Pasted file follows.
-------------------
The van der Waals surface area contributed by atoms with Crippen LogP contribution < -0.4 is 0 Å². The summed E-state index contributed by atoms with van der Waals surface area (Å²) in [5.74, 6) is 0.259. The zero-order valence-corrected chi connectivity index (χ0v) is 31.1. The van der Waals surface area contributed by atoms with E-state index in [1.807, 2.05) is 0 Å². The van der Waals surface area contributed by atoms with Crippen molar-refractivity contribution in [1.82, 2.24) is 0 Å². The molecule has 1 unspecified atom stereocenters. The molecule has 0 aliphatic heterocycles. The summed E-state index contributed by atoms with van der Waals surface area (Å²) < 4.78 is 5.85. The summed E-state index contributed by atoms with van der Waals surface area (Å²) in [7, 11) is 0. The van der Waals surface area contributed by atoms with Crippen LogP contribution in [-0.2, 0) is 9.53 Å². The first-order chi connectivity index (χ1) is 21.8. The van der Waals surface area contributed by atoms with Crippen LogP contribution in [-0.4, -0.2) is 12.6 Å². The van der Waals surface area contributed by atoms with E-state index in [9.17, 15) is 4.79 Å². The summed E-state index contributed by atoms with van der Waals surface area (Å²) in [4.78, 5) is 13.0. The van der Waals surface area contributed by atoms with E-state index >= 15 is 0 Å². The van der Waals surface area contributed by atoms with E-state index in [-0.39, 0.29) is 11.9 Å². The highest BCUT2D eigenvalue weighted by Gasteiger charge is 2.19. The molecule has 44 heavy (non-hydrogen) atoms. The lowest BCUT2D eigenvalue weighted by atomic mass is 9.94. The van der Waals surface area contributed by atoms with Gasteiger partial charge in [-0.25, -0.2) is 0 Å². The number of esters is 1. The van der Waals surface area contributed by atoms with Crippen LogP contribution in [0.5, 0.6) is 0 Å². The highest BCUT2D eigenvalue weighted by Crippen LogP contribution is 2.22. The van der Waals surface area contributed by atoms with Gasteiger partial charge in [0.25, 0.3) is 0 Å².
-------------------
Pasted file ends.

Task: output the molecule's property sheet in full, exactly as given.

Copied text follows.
The van der Waals surface area contributed by atoms with Crippen LogP contribution < -0.4 is 0 Å². The summed E-state index contributed by atoms with van der Waals surface area (Å²) in [5.74, 6) is 0.259. The zero-order valence-corrected chi connectivity index (χ0v) is 31.1. The van der Waals surface area contributed by atoms with E-state index in [1.807, 2.05) is 0 Å². The van der Waals surface area contributed by atoms with Crippen molar-refractivity contribution in [1.82, 2.24) is 0 Å². The molecule has 1 unspecified atom stereocenters. The molecule has 0 aliphatic heterocycles. The summed E-state index contributed by atoms with van der Waals surface area (Å²) < 4.78 is 5.85. The summed E-state index contributed by atoms with van der Waals surface area (Å²) in [7, 11) is 0. The van der Waals surface area contributed by atoms with Crippen LogP contribution in [-0.2, 0) is 9.53 Å². The first-order chi connectivity index (χ1) is 21.8. The van der Waals surface area contributed by atoms with Crippen LogP contribution in [-0.4, -0.2) is 12.6 Å². The van der Waals surface area contributed by atoms with E-state index in [9.17, 15) is 4.79 Å². The summed E-state index contributed by atoms with van der Waals surface area (Å²) in [4.78, 5) is 13.0. The van der Waals surface area contributed by atoms with E-state index >= 15 is 0 Å². The van der Waals surface area contributed by atoms with E-state index in [-0.39, 0.29) is 11.9 Å². The highest BCUT2D eigenvalue weighted by Gasteiger charge is 2.19. The molecule has 44 heavy (non-hydrogen) atoms. The lowest BCUT2D eigenvalue weighted by atomic mass is 9.94. The van der Waals surface area contributed by atoms with Gasteiger partial charge in [-0.25, -0.2) is 0 Å². The number of esters is 1. The van der Waals surface area contributed by atoms with Crippen LogP contribution in [0.5, 0.6) is 0 Å². The highest BCUT2D eigenvalue weighted by Crippen LogP contribution is 2.22. The van der Waals surface area contributed by atoms with Gasteiger partial charge in [0.25, 0.3) is 0 Å².